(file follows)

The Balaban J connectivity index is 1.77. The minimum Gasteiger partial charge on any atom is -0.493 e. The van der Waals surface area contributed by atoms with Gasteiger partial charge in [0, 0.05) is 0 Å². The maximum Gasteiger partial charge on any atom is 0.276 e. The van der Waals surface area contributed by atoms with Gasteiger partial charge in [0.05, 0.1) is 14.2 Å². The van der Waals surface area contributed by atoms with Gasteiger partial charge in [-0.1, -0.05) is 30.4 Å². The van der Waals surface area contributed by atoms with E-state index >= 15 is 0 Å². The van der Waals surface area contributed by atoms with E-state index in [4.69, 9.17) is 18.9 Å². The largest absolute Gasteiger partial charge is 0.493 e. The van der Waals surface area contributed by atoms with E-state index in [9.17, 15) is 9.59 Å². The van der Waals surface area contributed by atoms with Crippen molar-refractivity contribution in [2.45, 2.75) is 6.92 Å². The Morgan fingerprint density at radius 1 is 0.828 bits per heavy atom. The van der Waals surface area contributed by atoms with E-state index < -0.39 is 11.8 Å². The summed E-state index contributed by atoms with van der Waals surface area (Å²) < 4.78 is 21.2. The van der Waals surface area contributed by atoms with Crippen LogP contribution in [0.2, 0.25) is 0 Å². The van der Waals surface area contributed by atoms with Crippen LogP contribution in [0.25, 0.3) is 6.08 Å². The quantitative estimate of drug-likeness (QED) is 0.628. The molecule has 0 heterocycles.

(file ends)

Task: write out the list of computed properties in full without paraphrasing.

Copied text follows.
The Balaban J connectivity index is 1.77. The minimum Gasteiger partial charge on any atom is -0.493 e. The van der Waals surface area contributed by atoms with Gasteiger partial charge in [0, 0.05) is 0 Å². The maximum Gasteiger partial charge on any atom is 0.276 e. The van der Waals surface area contributed by atoms with Gasteiger partial charge in [0.05, 0.1) is 14.2 Å². The van der Waals surface area contributed by atoms with Gasteiger partial charge in [-0.1, -0.05) is 30.4 Å². The van der Waals surface area contributed by atoms with E-state index >= 15 is 0 Å². The van der Waals surface area contributed by atoms with E-state index in [4.69, 9.17) is 18.9 Å². The largest absolute Gasteiger partial charge is 0.493 e. The van der Waals surface area contributed by atoms with E-state index in [9.17, 15) is 9.59 Å². The van der Waals surface area contributed by atoms with Crippen molar-refractivity contribution in [2.45, 2.75) is 6.92 Å². The Morgan fingerprint density at radius 1 is 0.828 bits per heavy atom. The van der Waals surface area contributed by atoms with E-state index < -0.39 is 11.8 Å². The summed E-state index contributed by atoms with van der Waals surface area (Å²) < 4.78 is 21.2. The van der Waals surface area contributed by atoms with Crippen LogP contribution in [0.2, 0.25) is 0 Å². The van der Waals surface area contributed by atoms with Crippen LogP contribution in [0.25, 0.3) is 6.08 Å². The quantitative estimate of drug-likeness (QED) is 0.628. The molecule has 0 heterocycles.